Pond Tips  Buying a Pond Pump
When choosing a new pump for your pond or water feature, it is important to look at all factors. Obviously, we want to make sure the pump will provide the needed flow. Then we look at pump construction. Demand a stainless steel shaft and long life seals. You can buy cheap pumps at Harbor Freight, but these have low grade steel shafts that rust immediately. These also have plain rubber seals. The rusty shaft will wear the rubber seal quickly and water will enter and ruin the pump. Typical life is six months, sometimes less. Two cheap pumps a year cost far more than investing in one long life pump. Quality seals made of ceramic last ten years or more and cost very little extra when buying a pump.
There are two styles of pumps. One sits outside the pond and can be very accessible and usually more efficient. The other is called a submersible and sits under the water. With an exterior pump you may have to deal with the inability of the pump to prime itself. Self priming pumps are available, but not as efficient. Some designers will place the pump in a covered pit adjacent to the pond. This can get the pump below the water line so it will prime by gravity flow. The downside of pits is that leaks can fill the pit and ruin the pump and they don't lend themselves well to retrofitting.
Sumbersible pumps are very popular, but tend to wear out faster than exterior pumps. Submersible pumps are very easy to design into a system, and can be installed in a way that makes removal very easy. In either case, all inlets leading to a pump must be screened. A simple window screen type bag enclosing the intake can be enough, but larger screened devices make cleaing a less frequent job. Debris, snails, and anything else that is untethered in the pond can migrate into pump inlets.
An often overlooked factor is the cost of operating the pump. The newer designs are less expensive to operate as they use fewer watts of electricity. You can easily spend several times the cost of a pump in electricity consumption, if you select an inefficient design like a sump pump or most older swimming pool pumps.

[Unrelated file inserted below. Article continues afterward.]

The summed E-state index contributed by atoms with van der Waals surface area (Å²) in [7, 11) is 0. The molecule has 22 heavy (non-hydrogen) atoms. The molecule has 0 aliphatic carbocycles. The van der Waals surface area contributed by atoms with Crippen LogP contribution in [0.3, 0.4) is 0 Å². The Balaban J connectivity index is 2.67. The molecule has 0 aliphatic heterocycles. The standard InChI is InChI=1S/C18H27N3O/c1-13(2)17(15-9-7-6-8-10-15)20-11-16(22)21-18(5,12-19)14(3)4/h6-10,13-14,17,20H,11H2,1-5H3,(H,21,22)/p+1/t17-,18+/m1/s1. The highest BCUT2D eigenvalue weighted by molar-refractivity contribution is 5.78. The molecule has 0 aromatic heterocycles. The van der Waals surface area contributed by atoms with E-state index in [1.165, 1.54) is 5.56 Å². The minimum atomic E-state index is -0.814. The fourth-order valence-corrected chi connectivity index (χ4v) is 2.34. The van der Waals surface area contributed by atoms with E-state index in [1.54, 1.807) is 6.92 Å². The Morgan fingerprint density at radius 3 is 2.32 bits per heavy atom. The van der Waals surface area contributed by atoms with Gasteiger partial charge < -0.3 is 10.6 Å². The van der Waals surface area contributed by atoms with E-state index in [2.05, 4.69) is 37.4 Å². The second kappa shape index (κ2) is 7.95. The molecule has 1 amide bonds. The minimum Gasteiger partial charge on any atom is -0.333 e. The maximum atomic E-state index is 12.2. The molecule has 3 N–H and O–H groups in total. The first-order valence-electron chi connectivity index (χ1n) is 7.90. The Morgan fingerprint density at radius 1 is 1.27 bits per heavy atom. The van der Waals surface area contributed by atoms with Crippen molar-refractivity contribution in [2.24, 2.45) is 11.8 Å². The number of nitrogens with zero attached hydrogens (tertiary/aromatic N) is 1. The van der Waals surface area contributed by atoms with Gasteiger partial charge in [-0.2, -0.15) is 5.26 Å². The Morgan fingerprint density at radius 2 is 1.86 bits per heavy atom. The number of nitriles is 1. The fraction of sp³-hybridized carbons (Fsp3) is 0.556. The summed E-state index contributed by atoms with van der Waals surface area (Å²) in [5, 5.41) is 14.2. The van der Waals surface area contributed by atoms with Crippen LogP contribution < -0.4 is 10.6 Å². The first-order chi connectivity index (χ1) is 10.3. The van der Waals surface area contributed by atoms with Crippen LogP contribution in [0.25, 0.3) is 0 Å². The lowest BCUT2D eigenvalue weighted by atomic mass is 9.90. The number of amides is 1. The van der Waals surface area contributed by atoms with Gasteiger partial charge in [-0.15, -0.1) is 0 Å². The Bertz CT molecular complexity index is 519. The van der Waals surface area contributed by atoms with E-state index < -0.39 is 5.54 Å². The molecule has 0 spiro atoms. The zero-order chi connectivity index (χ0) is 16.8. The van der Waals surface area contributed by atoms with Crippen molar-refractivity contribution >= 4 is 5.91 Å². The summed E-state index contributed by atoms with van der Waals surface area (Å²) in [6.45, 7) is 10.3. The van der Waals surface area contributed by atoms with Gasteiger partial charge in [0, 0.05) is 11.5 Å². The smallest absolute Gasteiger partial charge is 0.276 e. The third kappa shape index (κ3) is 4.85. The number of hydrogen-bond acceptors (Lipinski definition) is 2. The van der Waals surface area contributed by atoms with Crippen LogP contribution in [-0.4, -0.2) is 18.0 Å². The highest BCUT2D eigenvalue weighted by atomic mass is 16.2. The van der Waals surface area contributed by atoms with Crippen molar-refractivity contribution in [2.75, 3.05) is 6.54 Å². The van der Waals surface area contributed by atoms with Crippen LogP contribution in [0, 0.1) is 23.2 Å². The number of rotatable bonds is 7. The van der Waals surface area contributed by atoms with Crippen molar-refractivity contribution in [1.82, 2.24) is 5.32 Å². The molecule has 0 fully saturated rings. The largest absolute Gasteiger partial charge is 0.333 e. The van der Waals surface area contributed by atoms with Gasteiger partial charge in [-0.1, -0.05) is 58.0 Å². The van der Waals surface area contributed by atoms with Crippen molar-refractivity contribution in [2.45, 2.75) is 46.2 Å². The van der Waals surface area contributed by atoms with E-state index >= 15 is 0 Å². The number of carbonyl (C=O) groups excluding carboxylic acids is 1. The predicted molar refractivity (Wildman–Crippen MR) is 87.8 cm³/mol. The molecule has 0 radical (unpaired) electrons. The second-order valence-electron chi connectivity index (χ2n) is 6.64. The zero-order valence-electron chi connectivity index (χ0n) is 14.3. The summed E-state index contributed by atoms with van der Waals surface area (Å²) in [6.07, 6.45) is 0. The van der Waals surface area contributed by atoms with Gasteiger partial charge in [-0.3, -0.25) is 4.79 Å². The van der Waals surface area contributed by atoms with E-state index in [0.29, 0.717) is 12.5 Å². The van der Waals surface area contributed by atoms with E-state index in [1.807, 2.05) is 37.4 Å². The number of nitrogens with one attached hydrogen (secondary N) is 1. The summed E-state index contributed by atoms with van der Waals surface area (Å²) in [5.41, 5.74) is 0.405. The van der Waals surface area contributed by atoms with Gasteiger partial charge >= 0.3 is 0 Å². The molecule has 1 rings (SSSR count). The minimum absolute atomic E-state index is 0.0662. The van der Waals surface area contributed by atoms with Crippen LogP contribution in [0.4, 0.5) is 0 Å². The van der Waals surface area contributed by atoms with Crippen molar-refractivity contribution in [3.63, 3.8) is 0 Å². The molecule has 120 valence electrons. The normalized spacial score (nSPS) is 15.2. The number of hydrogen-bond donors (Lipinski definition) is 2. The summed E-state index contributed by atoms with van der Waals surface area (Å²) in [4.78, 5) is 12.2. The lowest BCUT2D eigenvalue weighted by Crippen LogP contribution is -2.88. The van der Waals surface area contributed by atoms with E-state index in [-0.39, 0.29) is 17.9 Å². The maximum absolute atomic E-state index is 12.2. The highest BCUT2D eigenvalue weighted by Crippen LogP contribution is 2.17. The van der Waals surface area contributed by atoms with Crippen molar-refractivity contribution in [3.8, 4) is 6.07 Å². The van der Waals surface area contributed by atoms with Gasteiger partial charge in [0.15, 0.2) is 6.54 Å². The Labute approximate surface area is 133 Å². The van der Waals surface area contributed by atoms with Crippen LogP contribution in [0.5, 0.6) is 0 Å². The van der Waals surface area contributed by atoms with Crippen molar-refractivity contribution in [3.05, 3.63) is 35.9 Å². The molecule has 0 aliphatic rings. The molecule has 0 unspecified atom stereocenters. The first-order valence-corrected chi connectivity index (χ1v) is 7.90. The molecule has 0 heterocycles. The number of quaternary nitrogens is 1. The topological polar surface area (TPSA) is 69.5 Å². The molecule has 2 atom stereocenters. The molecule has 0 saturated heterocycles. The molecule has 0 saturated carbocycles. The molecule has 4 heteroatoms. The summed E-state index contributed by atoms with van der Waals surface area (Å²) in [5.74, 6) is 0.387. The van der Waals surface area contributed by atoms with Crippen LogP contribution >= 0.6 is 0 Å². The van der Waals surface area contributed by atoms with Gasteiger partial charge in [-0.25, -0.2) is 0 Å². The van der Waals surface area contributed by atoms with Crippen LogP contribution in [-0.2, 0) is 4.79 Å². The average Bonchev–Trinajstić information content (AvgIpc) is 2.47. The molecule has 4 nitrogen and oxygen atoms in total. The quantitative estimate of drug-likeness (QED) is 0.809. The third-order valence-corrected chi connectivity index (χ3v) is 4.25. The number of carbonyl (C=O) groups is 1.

Do the math. Look at the number of gallons that a pump moves and the watts of power it consumes. Volts x amps = watts. i.e. 120 volts times 2.4 amps = 288 watts. If this pump moves 1500 gph, then your cost is 288/1500, or .192 watts per gallon moved. This is a quick method of comparing two pumps.
More exacting cost calculations can be determined by using these formulae:
amps x volts divided by 1000 x KWH cost x 24 hoursaday x 30.4 dayspermonth = cost per month.
If the pump is rated in watts instead of amps use this formula: watts divided by 1000 x kWh x 24 hoursaday x 30.4 dayspermonth.
KWH is the kilowatthour cost, which you can get from an electric bill or by calling your local electric company.
Also consider the warranty. If you buy online, who pays the freight on returns. Pumps are large and heavy. Will you be forced to send it back to the manufacturer? If so, be sure to register the pump to start your warrantee.
Buying a quality pump is a VERY SMART decision.